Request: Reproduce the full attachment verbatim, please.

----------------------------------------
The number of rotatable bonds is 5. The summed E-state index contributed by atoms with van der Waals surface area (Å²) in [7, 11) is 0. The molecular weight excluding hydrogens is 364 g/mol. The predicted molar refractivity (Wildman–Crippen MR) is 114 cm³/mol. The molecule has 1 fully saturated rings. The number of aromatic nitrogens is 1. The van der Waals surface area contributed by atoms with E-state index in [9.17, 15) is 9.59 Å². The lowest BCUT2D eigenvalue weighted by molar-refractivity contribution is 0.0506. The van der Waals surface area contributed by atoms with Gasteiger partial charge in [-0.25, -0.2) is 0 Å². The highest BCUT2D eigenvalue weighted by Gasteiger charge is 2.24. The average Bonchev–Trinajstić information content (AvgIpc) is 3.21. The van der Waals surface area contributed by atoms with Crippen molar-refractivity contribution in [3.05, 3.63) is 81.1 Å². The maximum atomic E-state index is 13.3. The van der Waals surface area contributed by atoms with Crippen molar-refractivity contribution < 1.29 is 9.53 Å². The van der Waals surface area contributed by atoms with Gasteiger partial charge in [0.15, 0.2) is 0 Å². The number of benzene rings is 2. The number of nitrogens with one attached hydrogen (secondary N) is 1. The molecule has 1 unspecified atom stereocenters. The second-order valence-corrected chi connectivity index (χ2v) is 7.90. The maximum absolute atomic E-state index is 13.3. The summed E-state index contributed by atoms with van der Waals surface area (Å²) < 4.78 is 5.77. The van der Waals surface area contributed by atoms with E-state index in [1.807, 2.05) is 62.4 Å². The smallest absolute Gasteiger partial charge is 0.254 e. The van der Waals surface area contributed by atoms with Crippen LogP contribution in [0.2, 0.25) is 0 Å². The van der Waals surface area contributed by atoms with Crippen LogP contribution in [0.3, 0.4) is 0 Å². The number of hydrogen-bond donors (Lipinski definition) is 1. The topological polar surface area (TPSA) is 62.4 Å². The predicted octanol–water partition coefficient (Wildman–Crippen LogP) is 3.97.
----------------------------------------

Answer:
The number of rotatable bonds is 5. The summed E-state index contributed by atoms with van der Waals surface area (Å²) in [7, 11) is 0. The molecular weight excluding hydrogens is 364 g/mol. The predicted molar refractivity (Wildman–Crippen MR) is 114 cm³/mol. The molecule has 1 fully saturated rings. The number of aromatic nitrogens is 1. The van der Waals surface area contributed by atoms with E-state index in [9.17, 15) is 9.59 Å². The lowest BCUT2D eigenvalue weighted by molar-refractivity contribution is 0.0506. The van der Waals surface area contributed by atoms with Gasteiger partial charge in [-0.25, -0.2) is 0 Å². The highest BCUT2D eigenvalue weighted by Gasteiger charge is 2.24. The average Bonchev–Trinajstić information content (AvgIpc) is 3.21. The van der Waals surface area contributed by atoms with Crippen molar-refractivity contribution in [3.05, 3.63) is 81.1 Å². The maximum atomic E-state index is 13.3. The van der Waals surface area contributed by atoms with Crippen molar-refractivity contribution < 1.29 is 9.53 Å². The van der Waals surface area contributed by atoms with Gasteiger partial charge in [0.15, 0.2) is 0 Å². The number of benzene rings is 2. The number of nitrogens with one attached hydrogen (secondary N) is 1. The molecule has 1 unspecified atom stereocenters. The second-order valence-corrected chi connectivity index (χ2v) is 7.90. The maximum absolute atomic E-state index is 13.3. The summed E-state index contributed by atoms with van der Waals surface area (Å²) < 4.78 is 5.77. The van der Waals surface area contributed by atoms with E-state index in [1.807, 2.05) is 62.4 Å². The smallest absolute Gasteiger partial charge is 0.254 e. The van der Waals surface area contributed by atoms with Crippen LogP contribution in [0.2, 0.25) is 0 Å². The van der Waals surface area contributed by atoms with Crippen LogP contribution in [0.3, 0.4) is 0 Å². The number of hydrogen-bond donors (Lipinski definition) is 1. The topological polar surface area (TPSA) is 62.4 Å². The predicted octanol–water partition coefficient (Wildman–Crippen LogP) is 3.97.